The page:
Why teach problem solving skills to youngsters?
Logic and problem solving skills are critical for a fulfilling life, both in academics and career, but also for general well-being.
Teaching children to be assertive in appropriate ways, negotiate conflict, and how to problem solve can be so much fun as children are often full of creative problem solving ideas, and can often, in fact, teach adults a thing or two about how to creatively problem solve.
Studies have shown that by age four, in fact, children’s brains are twice as active as adults! And finding age-appropriate games to promote these important skills can set into motion a lifelong ability to creatively problem solve.
Problem Solving is usually composed of four steps:
1. Define The Problem
2. Discover Possible Solutions
3. Evaluate and Select Solutions
4. Implement Solutions.
Teaching your children (in simple terms) these four steps can help them both with their personal problem solving skills and to effectively problem solve with others.
DIY Problem Solving and Logic Games
Scavenger Hunts are fun for children of all ages, and can teach your child to critically think to solve a problem or a riddle.
Your scavenger hunt can be intricate or simple, particularly depending on the age of children that will be participating.
For those too young to read, you can read the directions or clues to the next stage to them and assist them along the way.
It’s particularly helpful to create themed scavenger hunts, for example, in the spring, you may decide to have a scavenger hunt that deals particularly with gardening or plants, while winter scavenger hunts may involve special holiday items.
If you have multiple children or would like to make this a group activity, it’s perfectly suited to do so.
You can begin by dividing into teams (if needed) and explaining the items that are on your list (anything from an orange autumn leaf to a yellow flower) as well as the rules of your particular game. It’s important to establish boundaries concerning where your children are able to hunt for the objects on the list, particularly if it is an outdoor hunt.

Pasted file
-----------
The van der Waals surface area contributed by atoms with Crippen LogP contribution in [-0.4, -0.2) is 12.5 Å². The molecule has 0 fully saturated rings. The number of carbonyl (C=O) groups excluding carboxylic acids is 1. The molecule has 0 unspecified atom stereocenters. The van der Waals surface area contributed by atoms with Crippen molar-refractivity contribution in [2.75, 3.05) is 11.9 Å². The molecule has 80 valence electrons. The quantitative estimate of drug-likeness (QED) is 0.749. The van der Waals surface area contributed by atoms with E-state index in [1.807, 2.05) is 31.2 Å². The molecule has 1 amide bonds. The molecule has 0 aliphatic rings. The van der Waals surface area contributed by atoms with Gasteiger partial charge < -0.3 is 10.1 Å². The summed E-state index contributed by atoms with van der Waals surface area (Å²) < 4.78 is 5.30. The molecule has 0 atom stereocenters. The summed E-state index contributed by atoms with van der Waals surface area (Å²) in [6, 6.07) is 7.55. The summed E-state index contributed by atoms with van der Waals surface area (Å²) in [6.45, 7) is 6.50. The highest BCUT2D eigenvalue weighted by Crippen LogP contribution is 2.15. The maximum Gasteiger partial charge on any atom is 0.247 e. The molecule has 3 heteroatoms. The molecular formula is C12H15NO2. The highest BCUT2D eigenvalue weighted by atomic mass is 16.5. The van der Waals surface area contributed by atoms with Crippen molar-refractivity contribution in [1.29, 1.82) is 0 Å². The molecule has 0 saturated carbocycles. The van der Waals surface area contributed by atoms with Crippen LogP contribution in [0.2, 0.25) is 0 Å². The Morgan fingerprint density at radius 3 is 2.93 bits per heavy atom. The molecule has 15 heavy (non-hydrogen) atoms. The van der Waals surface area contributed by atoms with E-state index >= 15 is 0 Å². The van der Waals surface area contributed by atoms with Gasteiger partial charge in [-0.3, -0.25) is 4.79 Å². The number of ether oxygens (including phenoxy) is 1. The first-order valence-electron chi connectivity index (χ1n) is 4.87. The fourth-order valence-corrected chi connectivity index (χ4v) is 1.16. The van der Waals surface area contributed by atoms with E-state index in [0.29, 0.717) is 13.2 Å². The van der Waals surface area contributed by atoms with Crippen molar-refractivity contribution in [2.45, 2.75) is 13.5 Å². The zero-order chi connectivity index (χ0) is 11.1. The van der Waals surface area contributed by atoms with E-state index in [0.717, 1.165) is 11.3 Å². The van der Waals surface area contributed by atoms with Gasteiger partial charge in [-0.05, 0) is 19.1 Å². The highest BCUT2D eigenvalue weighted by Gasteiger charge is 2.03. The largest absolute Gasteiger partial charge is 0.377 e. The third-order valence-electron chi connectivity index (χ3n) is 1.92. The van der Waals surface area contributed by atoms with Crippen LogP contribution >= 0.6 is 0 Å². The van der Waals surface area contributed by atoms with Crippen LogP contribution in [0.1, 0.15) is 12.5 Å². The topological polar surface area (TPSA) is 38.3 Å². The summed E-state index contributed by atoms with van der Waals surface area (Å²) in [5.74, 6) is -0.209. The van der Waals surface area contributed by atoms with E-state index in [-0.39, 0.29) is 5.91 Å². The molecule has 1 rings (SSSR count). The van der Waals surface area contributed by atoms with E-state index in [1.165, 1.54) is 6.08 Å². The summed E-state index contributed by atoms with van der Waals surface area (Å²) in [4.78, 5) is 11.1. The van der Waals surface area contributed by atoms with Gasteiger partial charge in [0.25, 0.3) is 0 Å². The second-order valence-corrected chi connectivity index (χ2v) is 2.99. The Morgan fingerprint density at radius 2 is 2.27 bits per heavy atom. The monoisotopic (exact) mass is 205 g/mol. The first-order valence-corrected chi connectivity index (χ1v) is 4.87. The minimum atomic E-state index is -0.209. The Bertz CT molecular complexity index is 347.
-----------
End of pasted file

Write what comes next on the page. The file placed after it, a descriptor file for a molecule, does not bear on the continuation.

For younger children, it’s best to keep the list small. You can, in fact, draw pictures of the items that you’d like them to gather as opposed to writing them out.
You can keep the master checklist and tally off as each item is found.
As a fun twist for older kids, you can add a point system to the items, making items that are harder to find more valuable than more easily found items.
There are lots of different ways to execute the Tower Building game, but it’s particularly fun with dried spaghetti and large marshmallows. Younger children are perhaps better inclined to use blocks.
If you are working with multiple children, make sure to ration the same amount of building materials to each group, but you can also play this game one-on-one with your child.
The objective aim is simple: make the tower as high as possible! If you are playing with just your one child, you can build two towers, one after the other, and discuss why one tower worked better than the other.
Feel free to talk to your child or children during the building process. Though it’s important that they learn through their own experiences and failures, sometimes a guiding hand can relieve potential frustration, so pick your moments to assist.
Save The Egg
This game is a blast if you don’t mind making a mess and your child is old enough to understand specific directions (particularly to be careful around the raw egg), then this can be an incredibly fun and exciting problem solving game.
You’ll need a carton of eggs and a surface that you can easily wipe and clean (the easiest way to do this is by placing some cardboard down with a trash bag over it), as well as appropriate cleaning supplies.
You’ll also want to gather a list of materials that you don’t mind throwing out afterwards. Raiding the recycling makes a particularly good option.
The purpose of the game is to choose a height from which to drop the egg, and then it’s the child’s job to create a mechanism to ensure that the egg won’t break. This can be more fun and creative depending on the materials that are available to the child.
Tic Tac Toe or Noughts and Crosses
This simple classic is a great and easy way to teach logic to your young child.
If you don’t remember, just make two horizontal and two vertical lines, creating 9 separate boxes. One person is X’s, one is O’s, and whoever gets three in a row wins the game.
One Of These Things Is Not Like The Others
You can play this game with either real objects or photos/drawings of objects or places.
The objective is to gather 4-5 ‘like’ objects and one that doesn’t fit. For example, you may want to collect some favourite beach objects like a beach ball, umbrella, towel, and beach toys along with a winter hat.
Your child will get to choose which item doesn’t belong and explain why.
The game can become more challenging and complicated so as to be age appropriate depending on the objects or photos that you gather.
Sequence Of Events
Similarly to the above, you can play this game with either real objects or photos.
Take a simple everyday task, such as washing hair, doing the dishes, or making breakfast for smaller children, while more complicated tasks such as going grocery shopping for the older children, and create a set of cards showing each activity.
Mix up the cards, and ask your child to put it in the right sequence. For younger children, you can walk them through the activity and ask them to repeat the sequence.